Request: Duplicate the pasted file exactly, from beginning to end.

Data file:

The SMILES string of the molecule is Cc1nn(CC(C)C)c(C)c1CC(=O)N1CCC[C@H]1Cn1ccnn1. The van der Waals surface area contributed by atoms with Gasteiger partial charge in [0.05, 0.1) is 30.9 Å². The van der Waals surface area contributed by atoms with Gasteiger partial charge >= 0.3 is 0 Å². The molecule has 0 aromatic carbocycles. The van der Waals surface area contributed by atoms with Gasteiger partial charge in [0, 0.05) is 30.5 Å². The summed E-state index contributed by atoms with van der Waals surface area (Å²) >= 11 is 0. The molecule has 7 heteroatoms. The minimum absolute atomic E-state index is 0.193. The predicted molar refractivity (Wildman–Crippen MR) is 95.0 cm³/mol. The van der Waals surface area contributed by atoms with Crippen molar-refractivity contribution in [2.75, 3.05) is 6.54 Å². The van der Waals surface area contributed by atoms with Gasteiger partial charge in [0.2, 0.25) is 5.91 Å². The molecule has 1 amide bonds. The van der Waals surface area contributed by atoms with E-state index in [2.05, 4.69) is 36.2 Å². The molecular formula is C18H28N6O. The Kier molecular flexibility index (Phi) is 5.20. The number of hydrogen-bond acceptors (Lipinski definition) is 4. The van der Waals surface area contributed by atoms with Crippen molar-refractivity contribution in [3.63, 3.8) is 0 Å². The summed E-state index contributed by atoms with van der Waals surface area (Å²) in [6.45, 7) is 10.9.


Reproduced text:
The SMILES string of the molecule is Cc1nn(CC(C)C)c(C)c1CC(=O)N1CCC[C@H]1Cn1ccnn1. The van der Waals surface area contributed by atoms with Gasteiger partial charge in [0.05, 0.1) is 30.9 Å². The van der Waals surface area contributed by atoms with Gasteiger partial charge >= 0.3 is 0 Å². The molecule has 0 aromatic carbocycles. The van der Waals surface area contributed by atoms with Gasteiger partial charge in [0, 0.05) is 30.5 Å². The summed E-state index contributed by atoms with van der Waals surface area (Å²) >= 11 is 0. The molecule has 7 heteroatoms. The minimum absolute atomic E-state index is 0.193. The predicted molar refractivity (Wildman–Crippen MR) is 95.0 cm³/mol. The van der Waals surface area contributed by atoms with Crippen molar-refractivity contribution in [2.75, 3.05) is 6.54 Å². The van der Waals surface area contributed by atoms with Gasteiger partial charge in [0.2, 0.25) is 5.91 Å². The molecule has 1 amide bonds. The van der Waals surface area contributed by atoms with E-state index in [2.05, 4.69) is 36.2 Å². The molecular formula is C18H28N6O. The Kier molecular flexibility index (Phi) is 5.20. The number of hydrogen-bond acceptors (Lipinski definition) is 4. The van der Waals surface area contributed by atoms with Crippen molar-refractivity contribution in [3.63, 3.8) is 0 Å². The summed E-state index contributed by atoms with van der Waals surface area (Å²) in [6.45, 7) is 10.9.